Yves Klein, Saut dans le vide (Leap into the Void), 1960

klein blue

Yves Klein, International Klein Blue 191, 1962.


Piero Manzoni’s  “Artist’s Shit”

artist shit

Piero Manzoni, Artist's Shit, 1961


Joseph Beuys’ “How to explain pictures to a dead hare”


Joseph Beuys, How to explain pictures to a dead hare, 1965


Joseph Beuys, I like American and America likes me, 1974

It is important to note that Joseph Beuys was one of the artists that began, with George Maciunas, to explore something that eventually became known as Fluxus.


Marcel Broodthaers’ “Interview with a Cat”


Concrete Poetry (visual poetry)


Eugen Gomringer, Silencio, 1954


Eugen Gomringer, No Error in the System, 1969


Situationist International (spectacle, event, détournement)


Guy Debord, Society of the Spectacle, 1970


Situationist graffiti


example of Détournement, artist unknown




Fluxus - what is it?

Long long ago, back when the world was young - that is, sometime around the year 1958 - a lot of artists and composers and other people who wanted to do beautiful things began to look at the world around them in a new way (for them).

They said: "Hey! - coffee cups can be more beautiful than fancy sculptures. A kiss in the morning can be more dramatic than a drama by Mr. Fancypants. The sloshing of my foot in my wet boot sounds more beautiful than fancy organ music."

And when they saw that, it turned their minds on. And they began to ask questions. One question was: "Why does everything I see that's beautiful like cups and kisses and sloshing feet have to be made into just a part of something fancier and bigger? Why can't I just use it for its own sake?"

Dick Higgins, from A Child's History of Fluxus, 1979


Fluxus isn't really an art movement or genre that you can define as easily as “Impressionism” for example.  It is often difficult to define Fluxus, as many Fluxus artists claim that the act of defining the movement is, in fact, too limiting and reductive. There are many artists that don’t call themselves Fluxus artists, but make works that fall into that category.  What we understand as Fluxus began in the 1950s but there are artists now that work with some of the ideas that began over 60 years ago.

intermedia object

Fluxus is a global avant-garde movement, which had a strong focus in New York City. Fluxus artists did not agree with the authority of museums to determine the value of art, nor did they believe that one must be educated to view and understand a piece of art. Fluxus not only wanted art to be available to the masses, they also wanted everyone to produce art all the time. It is interesting that today, many of the significant Fluxus works are held by institutional galleries and museums - the very establishment they originally railed against.

Fluxus artists embraced Duchamp's ideas of art using everyday objects and elements of chance or contingency in the creation of artwork. Artist/musician/performer John Cage was a leading figure in the development of these ideas.


George Maciunas & The Fluxus Manifesto

George Maciunas was a key figure in the Fluxus movement. He created the Manifesto in 1963, and also was instrumental in the creation of many of the Fluxkits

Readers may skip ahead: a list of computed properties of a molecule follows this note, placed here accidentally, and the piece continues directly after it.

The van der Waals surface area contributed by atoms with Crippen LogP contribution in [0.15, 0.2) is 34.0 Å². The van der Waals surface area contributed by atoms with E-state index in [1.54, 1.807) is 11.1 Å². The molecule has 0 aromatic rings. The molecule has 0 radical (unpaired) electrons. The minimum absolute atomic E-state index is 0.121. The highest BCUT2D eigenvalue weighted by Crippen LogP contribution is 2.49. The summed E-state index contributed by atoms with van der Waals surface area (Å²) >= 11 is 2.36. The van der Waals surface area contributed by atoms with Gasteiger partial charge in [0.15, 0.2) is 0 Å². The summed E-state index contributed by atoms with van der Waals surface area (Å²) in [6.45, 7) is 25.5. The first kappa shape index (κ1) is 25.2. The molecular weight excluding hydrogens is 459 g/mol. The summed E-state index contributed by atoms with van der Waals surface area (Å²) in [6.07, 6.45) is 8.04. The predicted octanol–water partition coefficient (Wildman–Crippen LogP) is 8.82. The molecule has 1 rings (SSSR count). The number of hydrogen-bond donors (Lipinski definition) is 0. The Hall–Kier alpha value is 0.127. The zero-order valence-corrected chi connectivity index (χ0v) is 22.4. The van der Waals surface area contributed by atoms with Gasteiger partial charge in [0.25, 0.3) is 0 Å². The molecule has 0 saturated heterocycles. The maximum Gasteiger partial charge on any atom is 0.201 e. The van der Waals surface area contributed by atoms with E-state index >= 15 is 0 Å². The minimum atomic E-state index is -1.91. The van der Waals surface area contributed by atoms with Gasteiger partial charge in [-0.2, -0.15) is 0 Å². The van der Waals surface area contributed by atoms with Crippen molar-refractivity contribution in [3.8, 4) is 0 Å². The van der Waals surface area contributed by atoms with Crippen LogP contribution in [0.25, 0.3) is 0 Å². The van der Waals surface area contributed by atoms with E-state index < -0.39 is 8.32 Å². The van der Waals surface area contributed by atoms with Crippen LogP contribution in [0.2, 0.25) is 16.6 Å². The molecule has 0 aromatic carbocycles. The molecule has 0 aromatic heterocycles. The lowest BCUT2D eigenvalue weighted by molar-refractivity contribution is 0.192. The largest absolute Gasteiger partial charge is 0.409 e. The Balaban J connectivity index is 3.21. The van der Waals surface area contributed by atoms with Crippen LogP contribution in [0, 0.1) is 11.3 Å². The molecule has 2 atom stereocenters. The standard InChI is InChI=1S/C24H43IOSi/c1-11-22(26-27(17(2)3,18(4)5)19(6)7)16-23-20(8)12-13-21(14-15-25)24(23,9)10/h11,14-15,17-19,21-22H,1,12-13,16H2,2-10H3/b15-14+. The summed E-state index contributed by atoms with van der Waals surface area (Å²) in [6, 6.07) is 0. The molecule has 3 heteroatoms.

George Maciunas, Fluxus Manifesto, 1963





Burglary Fluxkit


Philosophy of Fluxus

The Fluxus artistic philosophy can be expressed as a synthesis of four key factors that define the majority of Fluxus work:

  1. Fluxus is an attitude. It is not a movement or a style.

  2. Fluxus is intermedia: Fluxus creators like to see what happens when different media intersect. They use found and everyday objects, sounds, images, and texts to create new combinations of objects, sounds, images, and texts.

  3. Fluxus works are simple. The art is small, the texts are short, and the performances are brief.

  4. Fluxus is fun. Humour has always been an important element in Fluxus.



Fluxus Collection on UBUweb:


Fluxus Workbook (350 Kb)

Fluxus Reader (36 Mb)


Let’s take a look at just a few notable artists aligned to Fluxus…

George Maciunas (created the Fluxus Manifesto)



Dick Higgins (coined the term "intermedia")

Alan Kaprow


Allan Kaprow's famous Happening environment, Yard, Pasedena, California in 1967


Nam June Paik

Nam June Paik. Untitled. 1993. Player piano, 15 televisions, two cameras, two laser disc players, one electric light and light bulb, and wires, overall approx. 8′ 4″ x 8′ 9″ x 48″ (254 x 266.7 x 121.9 cm), including laser disc player and lamp. The Museum of Modern Art, New York. Bernhill Fund, Gerald S. Elliot Fund, gift of Margot Paul Ernst, and purchase. © 2015 Estate of Nam June Paik


Nam June Paik, Family Robot: Grandmother (left) and Family of Robot Grandfather (right) 1986, single channel video sculpture with vintage television and radio casings and monitors.


Nam June Paik, Zen for TV, 1963


John Cage

John Cage, Music for Marcel Duchamp, 1947

John Cage Water Walker, 1944

Marcel Duchamp & John Cage, Dreams that Money can Buy: a film by Hans Richter with many artists. This is a Duchamp's fragment with music by John Cage, 1947

This film is considered a Surrealist work, but as you can see, John Cage traversed art movements as did Marcel Duchamp.

John Cage, 4'33'' for piano, 1952

This famous music piece involves the performer sitting at the piano in complete silence for 4 minutes, 33 seconds.


Wolf Vostell






Wolf Vostell, Sun in your head, 1963 - IMAGES LINKED HERE